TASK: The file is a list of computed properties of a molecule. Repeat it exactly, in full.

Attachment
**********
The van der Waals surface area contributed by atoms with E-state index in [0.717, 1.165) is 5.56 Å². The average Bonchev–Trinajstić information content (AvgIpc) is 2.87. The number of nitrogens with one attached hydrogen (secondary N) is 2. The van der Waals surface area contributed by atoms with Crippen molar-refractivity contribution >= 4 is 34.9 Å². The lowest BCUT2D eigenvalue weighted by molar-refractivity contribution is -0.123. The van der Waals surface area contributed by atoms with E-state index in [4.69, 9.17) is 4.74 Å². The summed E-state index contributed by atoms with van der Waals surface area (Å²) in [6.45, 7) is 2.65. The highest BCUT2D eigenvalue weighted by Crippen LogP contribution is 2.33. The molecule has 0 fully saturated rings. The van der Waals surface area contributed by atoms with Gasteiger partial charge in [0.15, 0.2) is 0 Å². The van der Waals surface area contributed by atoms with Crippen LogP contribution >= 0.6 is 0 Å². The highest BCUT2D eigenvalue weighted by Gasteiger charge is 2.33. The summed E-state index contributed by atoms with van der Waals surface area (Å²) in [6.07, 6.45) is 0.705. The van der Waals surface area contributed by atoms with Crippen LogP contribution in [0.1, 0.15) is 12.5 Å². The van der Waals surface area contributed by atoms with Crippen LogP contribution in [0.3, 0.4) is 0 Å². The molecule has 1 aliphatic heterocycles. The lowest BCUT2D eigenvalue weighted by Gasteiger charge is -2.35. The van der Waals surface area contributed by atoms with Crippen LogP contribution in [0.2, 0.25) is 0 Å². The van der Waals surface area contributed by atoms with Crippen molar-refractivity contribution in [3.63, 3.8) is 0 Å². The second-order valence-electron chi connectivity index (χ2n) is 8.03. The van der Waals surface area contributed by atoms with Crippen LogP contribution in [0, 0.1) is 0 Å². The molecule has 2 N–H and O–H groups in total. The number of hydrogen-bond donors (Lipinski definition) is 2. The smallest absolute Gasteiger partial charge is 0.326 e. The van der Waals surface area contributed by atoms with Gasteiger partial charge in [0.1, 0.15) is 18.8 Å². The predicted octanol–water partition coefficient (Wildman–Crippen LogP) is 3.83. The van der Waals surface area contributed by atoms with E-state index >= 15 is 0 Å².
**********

The van der Waals surface area contributed by atoms with E-state index in [0.717, 1.165) is 5.56 Å². The average Bonchev–Trinajstić information content (AvgIpc) is 2.87. The number of nitrogens with one attached hydrogen (secondary N) is 2. The van der Waals surface area contributed by atoms with Crippen molar-refractivity contribution >= 4 is 34.9 Å². The lowest BCUT2D eigenvalue weighted by molar-refractivity contribution is -0.123. The van der Waals surface area contributed by atoms with E-state index in [4.69, 9.17) is 4.74 Å². The summed E-state index contributed by atoms with van der Waals surface area (Å²) in [6.45, 7) is 2.65. The highest BCUT2D eigenvalue weighted by Crippen LogP contribution is 2.33. The molecule has 0 fully saturated rings. The van der Waals surface area contributed by atoms with Gasteiger partial charge in [0.15, 0.2) is 0 Å². The van der Waals surface area contributed by atoms with Crippen LogP contribution >= 0.6 is 0 Å². The highest BCUT2D eigenvalue weighted by Gasteiger charge is 2.33. The summed E-state index contributed by atoms with van der Waals surface area (Å²) in [6.07, 6.45) is 0.705. The van der Waals surface area contributed by atoms with Crippen LogP contribution in [0.1, 0.15) is 12.5 Å². The van der Waals surface area contributed by atoms with Crippen LogP contribution in [0.3, 0.4) is 0 Å². The molecule has 1 aliphatic heterocycles. The lowest BCUT2D eigenvalue weighted by Gasteiger charge is -2.35. The van der Waals surface area contributed by atoms with Crippen LogP contribution in [0.2, 0.25) is 0 Å². The van der Waals surface area contributed by atoms with Crippen molar-refractivity contribution in [3.63, 3.8) is 0 Å². The second-order valence-electron chi connectivity index (χ2n) is 8.03. The van der Waals surface area contributed by atoms with Crippen LogP contribution in [0, 0.1) is 0 Å². The molecule has 2 N–H and O–H groups in total. The number of hydrogen-bond donors (Lipinski definition) is 2. The smallest absolute Gasteiger partial charge is 0.326 e. The van der Waals surface area contributed by atoms with Gasteiger partial charge in [0.1, 0.15) is 18.8 Å². The predicted octanol–water partition coefficient (Wildman–Crippen LogP) is 3.83. The van der Waals surface area contributed by atoms with E-state index >= 15 is 0 Å².